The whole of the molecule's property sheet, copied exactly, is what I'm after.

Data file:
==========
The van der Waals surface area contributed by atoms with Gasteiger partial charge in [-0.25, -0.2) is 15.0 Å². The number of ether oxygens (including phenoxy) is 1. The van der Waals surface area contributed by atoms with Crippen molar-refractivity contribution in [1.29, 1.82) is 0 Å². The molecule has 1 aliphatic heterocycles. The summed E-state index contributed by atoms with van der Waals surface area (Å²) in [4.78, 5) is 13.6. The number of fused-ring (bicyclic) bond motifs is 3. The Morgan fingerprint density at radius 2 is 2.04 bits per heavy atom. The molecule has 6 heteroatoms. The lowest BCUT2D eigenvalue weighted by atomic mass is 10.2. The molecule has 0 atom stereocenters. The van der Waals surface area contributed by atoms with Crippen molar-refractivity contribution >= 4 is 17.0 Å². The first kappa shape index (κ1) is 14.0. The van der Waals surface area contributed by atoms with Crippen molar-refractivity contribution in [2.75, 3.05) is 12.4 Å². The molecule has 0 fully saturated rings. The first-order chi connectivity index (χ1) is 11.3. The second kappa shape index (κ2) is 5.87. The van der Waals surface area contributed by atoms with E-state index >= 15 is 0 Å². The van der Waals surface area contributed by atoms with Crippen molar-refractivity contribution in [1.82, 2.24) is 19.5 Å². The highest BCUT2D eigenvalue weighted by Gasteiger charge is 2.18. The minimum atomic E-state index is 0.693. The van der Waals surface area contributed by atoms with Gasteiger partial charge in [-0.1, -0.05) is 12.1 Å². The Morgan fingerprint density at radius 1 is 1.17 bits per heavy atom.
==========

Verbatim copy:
The van der Waals surface area contributed by atoms with Gasteiger partial charge in [-0.25, -0.2) is 15.0 Å². The number of ether oxygens (including phenoxy) is 1. The van der Waals surface area contributed by atoms with Crippen molar-refractivity contribution in [1.29, 1.82) is 0 Å². The molecule has 1 aliphatic heterocycles. The summed E-state index contributed by atoms with van der Waals surface area (Å²) in [4.78, 5) is 13.6. The number of fused-ring (bicyclic) bond motifs is 3. The Morgan fingerprint density at radius 2 is 2.04 bits per heavy atom. The molecule has 6 heteroatoms. The lowest BCUT2D eigenvalue weighted by atomic mass is 10.2. The molecule has 0 atom stereocenters. The van der Waals surface area contributed by atoms with Crippen molar-refractivity contribution >= 4 is 17.0 Å². The first kappa shape index (κ1) is 14.0. The van der Waals surface area contributed by atoms with Crippen molar-refractivity contribution in [2.75, 3.05) is 12.4 Å². The molecule has 0 fully saturated rings. The first-order chi connectivity index (χ1) is 11.3. The second kappa shape index (κ2) is 5.87. The van der Waals surface area contributed by atoms with E-state index >= 15 is 0 Å². The van der Waals surface area contributed by atoms with Crippen molar-refractivity contribution in [1.82, 2.24) is 19.5 Å². The highest BCUT2D eigenvalue weighted by Gasteiger charge is 2.18. The minimum atomic E-state index is 0.693. The van der Waals surface area contributed by atoms with Gasteiger partial charge in [-0.1, -0.05) is 12.1 Å². The Morgan fingerprint density at radius 1 is 1.17 bits per heavy atom.